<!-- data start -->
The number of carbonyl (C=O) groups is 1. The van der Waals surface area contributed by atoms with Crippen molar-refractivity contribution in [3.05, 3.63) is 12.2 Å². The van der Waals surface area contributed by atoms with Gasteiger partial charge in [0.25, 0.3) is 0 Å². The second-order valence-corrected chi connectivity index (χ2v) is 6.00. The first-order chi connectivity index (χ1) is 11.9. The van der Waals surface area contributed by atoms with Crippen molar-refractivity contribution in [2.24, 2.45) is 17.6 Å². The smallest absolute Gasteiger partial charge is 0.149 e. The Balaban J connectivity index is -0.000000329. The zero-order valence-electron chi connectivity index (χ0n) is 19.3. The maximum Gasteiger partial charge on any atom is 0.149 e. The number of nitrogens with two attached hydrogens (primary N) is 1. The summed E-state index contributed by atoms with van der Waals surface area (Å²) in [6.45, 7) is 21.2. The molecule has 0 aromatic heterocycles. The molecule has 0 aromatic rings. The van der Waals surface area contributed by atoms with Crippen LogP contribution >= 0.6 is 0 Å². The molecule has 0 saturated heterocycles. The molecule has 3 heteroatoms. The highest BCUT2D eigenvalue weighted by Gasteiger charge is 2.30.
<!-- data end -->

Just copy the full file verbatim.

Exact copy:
The number of carbonyl (C=O) groups is 1. The van der Waals surface area contributed by atoms with Crippen molar-refractivity contribution in [3.05, 3.63) is 12.2 Å². The van der Waals surface area contributed by atoms with Gasteiger partial charge in [0.25, 0.3) is 0 Å². The second-order valence-corrected chi connectivity index (χ2v) is 6.00. The first-order chi connectivity index (χ1) is 11.9. The van der Waals surface area contributed by atoms with Crippen molar-refractivity contribution in [2.24, 2.45) is 17.6 Å². The smallest absolute Gasteiger partial charge is 0.149 e. The Balaban J connectivity index is -0.000000329. The zero-order valence-electron chi connectivity index (χ0n) is 19.3. The maximum Gasteiger partial charge on any atom is 0.149 e. The number of nitrogens with two attached hydrogens (primary N) is 1. The summed E-state index contributed by atoms with van der Waals surface area (Å²) in [6.45, 7) is 21.2. The molecule has 0 aromatic heterocycles. The molecule has 0 aromatic rings. The van der Waals surface area contributed by atoms with Crippen LogP contribution >= 0.6 is 0 Å². The molecule has 0 saturated heterocycles. The molecule has 3 heteroatoms. The highest BCUT2D eigenvalue weighted by Gasteiger charge is 2.30.